On March 18, Turkish-backed Syrian rebels occupied the Kurdish-held city of Afrin. While Turkey initially entered into the conflict in Syria for the purpose of uprooting the Islamic State, following the fall of its de facto capital, Raqqa, Turkey has shifted its attentions to the Kurds of northern Syria. The capture of Afrin not only creates a power shift in Syria, but also creates reverberations across Turkey’s domestic and foreign relations.
Bolstering Support at Home
In Turkey itself, popular support has been growing for Operation Olive Branch, the codename for the Turkish campaign in Syria. A poll found that 90% of the population supported the offensive. Even if Turkish government reporting skews this figure, the amount of support is still significant. Naturally a major source of opposition is in the Kurdish part of Turkey.
But the connection between Kurds in Turkey and Syria is one of the roots of Turkish interference. Turkey has long vilified the Kurdistan Workers’ Party (PKK), a separatist Kurdish organization that also engages in terrorist activities, and by extension it has also frequently criticized expression of Kurdish identity. The anti-Kurdish fervor amongst many in the Turkish population has made Operation Olive Branch not a foreign invasion, but a necessary campaign to protect Turkish interests and integrity at home.
The campaign has also served to bolster the strength of Turkish president Recep Tayyip Erdoğan. Erdoğan vowed to “clean” the entire border between Turkey and Syria; the capture of Afrin shows that Erdoğan’s statement is not mere puffery, but is backed with blood and steel. Erdoğan has indicated that Turkish military forces will continue campaigning, including moving against Kurdish Manbij.
Instilling Fear Abroad
The Kurds of northern Syria, and the Syrian Democratic Forces to which they belong, are on the defensive against Turkish forces. Assad’s government is likely also unnerved, given that the Turkish incursion into Syria creates another strong competitor and potential rival. After all, Erdoğan explicitly said that Assad must go only a few months ago.
But Syria is not the only Turkish neighbor to look on with apprehension. Erdoğan’s government has been particularly hawkish in recent months.
In February, Erdoğan said, “Whatever Afrin represents for us, our rights in the Aegean and Cyprus are no different from those in Afrin.” Turkey has been aggressive towards Greece in the Aegean Sea over contested islands, and has even detained two Greek soldiers. Greece has called for European Union diplomatic pressure to try and back Turkey down.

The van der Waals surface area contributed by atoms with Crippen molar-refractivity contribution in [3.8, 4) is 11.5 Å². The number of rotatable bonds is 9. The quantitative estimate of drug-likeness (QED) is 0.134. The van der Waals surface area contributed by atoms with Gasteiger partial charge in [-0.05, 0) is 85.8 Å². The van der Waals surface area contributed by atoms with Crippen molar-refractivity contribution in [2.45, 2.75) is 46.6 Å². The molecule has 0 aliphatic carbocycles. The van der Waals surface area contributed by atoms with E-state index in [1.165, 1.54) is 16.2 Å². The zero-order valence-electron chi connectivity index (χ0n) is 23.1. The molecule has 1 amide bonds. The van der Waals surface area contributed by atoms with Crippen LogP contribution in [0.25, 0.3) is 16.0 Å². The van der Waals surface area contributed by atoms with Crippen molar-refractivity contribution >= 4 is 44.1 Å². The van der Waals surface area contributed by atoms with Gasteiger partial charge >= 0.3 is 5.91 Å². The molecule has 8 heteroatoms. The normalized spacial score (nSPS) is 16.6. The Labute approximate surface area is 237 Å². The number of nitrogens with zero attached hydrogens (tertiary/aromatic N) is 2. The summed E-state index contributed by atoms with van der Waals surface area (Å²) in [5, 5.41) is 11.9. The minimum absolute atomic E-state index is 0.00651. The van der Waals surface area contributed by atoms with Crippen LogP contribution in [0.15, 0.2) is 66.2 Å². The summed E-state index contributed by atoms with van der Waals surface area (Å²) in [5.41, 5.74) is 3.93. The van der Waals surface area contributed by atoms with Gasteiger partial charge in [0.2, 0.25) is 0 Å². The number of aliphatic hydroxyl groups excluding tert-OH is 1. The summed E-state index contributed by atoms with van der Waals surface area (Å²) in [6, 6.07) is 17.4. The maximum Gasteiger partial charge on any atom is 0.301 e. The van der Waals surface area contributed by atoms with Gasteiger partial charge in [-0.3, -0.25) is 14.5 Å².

Turkey has threatened to use its navy to prevent Cyprus from offshore drilling for natural gas. In addition, Turkish insistence on maintaining troops on the island has mostly scuttled reunification talks between the Greek and Turkish halves of the island.
Further to the east, Iraq has been wary about Turkish interference in Mosul, which is part of irredentist lands that the remnants of the Ottoman Empire claimed after World War I in the Misak-ı Milli (National Pact). Mustafa Kemal Atatürk, the founder of modern Turkey, affirmed that this area of northern Iraq (plus northern Syria) rightful belonged to Turkey. In a speech in 2016, Erdoğan cited the Misak-ı Milli when referring to Turkish interests in Mosul. Iraq understandably felt threatened.
Iran has generally been supportive of Turkish efforts against moves for Kurdish autonomy, given that it has its own Kurdish population. However, Iran, along with Russia, supports the Assad regime, which Erdoğan actively denounced. The Turkish seizure of Afrin is likely a mixed result for Turkish-Iranian relations, but at least creates some apprehension about what will happen next.
The Kurds have been the major American proxy in Syria, which has been a sour point for American-Turkish relations. Afrin brought the conflict in American foreign relations to a breaking point, and now the United States seemingly must decide between the Kurds and Turkey to be an effective player in the Syrian crisis. Either choice, however, creates its own issues as backing the Kurds would cost the United States a valuable ally and backing the Turks would cause other countries to lose faith in the United States.
All eyes look to their own defenses and regional interests while warily watching for what Turkey’s next move will be after the conquest of Afrin.